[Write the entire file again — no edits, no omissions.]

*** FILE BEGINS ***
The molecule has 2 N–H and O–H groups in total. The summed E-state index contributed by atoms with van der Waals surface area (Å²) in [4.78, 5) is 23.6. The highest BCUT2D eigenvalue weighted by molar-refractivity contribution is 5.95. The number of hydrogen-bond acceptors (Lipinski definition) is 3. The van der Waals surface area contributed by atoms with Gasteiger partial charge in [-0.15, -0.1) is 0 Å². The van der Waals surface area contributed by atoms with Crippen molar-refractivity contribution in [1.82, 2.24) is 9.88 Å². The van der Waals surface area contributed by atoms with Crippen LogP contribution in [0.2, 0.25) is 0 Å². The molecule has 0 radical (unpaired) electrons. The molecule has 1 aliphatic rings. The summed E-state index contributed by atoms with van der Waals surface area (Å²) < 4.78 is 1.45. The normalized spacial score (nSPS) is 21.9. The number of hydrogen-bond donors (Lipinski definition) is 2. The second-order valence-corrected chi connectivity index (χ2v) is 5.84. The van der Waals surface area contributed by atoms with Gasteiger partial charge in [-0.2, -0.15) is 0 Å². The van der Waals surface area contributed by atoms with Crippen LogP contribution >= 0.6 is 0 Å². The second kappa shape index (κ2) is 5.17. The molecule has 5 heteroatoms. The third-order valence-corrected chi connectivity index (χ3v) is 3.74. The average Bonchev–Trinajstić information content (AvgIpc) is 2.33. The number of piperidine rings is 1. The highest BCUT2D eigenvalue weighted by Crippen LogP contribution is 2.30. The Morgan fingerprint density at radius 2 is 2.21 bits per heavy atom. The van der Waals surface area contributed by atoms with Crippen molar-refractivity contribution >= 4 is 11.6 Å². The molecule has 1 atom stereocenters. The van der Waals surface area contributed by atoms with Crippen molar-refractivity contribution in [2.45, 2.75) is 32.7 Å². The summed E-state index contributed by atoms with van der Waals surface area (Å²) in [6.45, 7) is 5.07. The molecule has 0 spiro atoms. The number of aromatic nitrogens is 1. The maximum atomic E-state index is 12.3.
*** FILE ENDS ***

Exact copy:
The molecule has 2 N–H and O–H groups in total. The summed E-state index contributed by atoms with van der Waals surface area (Å²) in [4.78, 5) is 23.6. The highest BCUT2D eigenvalue weighted by molar-refractivity contribution is 5.95. The number of hydrogen-bond acceptors (Lipinski definition) is 3. The van der Waals surface area contributed by atoms with Gasteiger partial charge in [-0.15, -0.1) is 0 Å². The van der Waals surface area contributed by atoms with Crippen molar-refractivity contribution in [1.82, 2.24) is 9.88 Å². The van der Waals surface area contributed by atoms with Crippen LogP contribution in [0.2, 0.25) is 0 Å². The molecule has 0 radical (unpaired) electrons. The molecule has 1 aliphatic rings. The summed E-state index contributed by atoms with van der Waals surface area (Å²) < 4.78 is 1.45. The normalized spacial score (nSPS) is 21.9. The number of hydrogen-bond donors (Lipinski definition) is 2. The second-order valence-corrected chi connectivity index (χ2v) is 5.84. The van der Waals surface area contributed by atoms with Gasteiger partial charge in [-0.2, -0.15) is 0 Å². The van der Waals surface area contributed by atoms with Crippen LogP contribution >= 0.6 is 0 Å². The second kappa shape index (κ2) is 5.17. The molecule has 5 heteroatoms. The third-order valence-corrected chi connectivity index (χ3v) is 3.74. The average Bonchev–Trinajstić information content (AvgIpc) is 2.33. The number of piperidine rings is 1. The highest BCUT2D eigenvalue weighted by Crippen LogP contribution is 2.30. The Morgan fingerprint density at radius 2 is 2.21 bits per heavy atom. The van der Waals surface area contributed by atoms with Crippen molar-refractivity contribution >= 4 is 11.6 Å². The molecule has 1 atom stereocenters. The van der Waals surface area contributed by atoms with Crippen molar-refractivity contribution in [2.45, 2.75) is 32.7 Å². The summed E-state index contributed by atoms with van der Waals surface area (Å²) in [6.45, 7) is 5.07. The molecule has 0 spiro atoms. The number of aromatic nitrogens is 1. The maximum atomic E-state index is 12.3.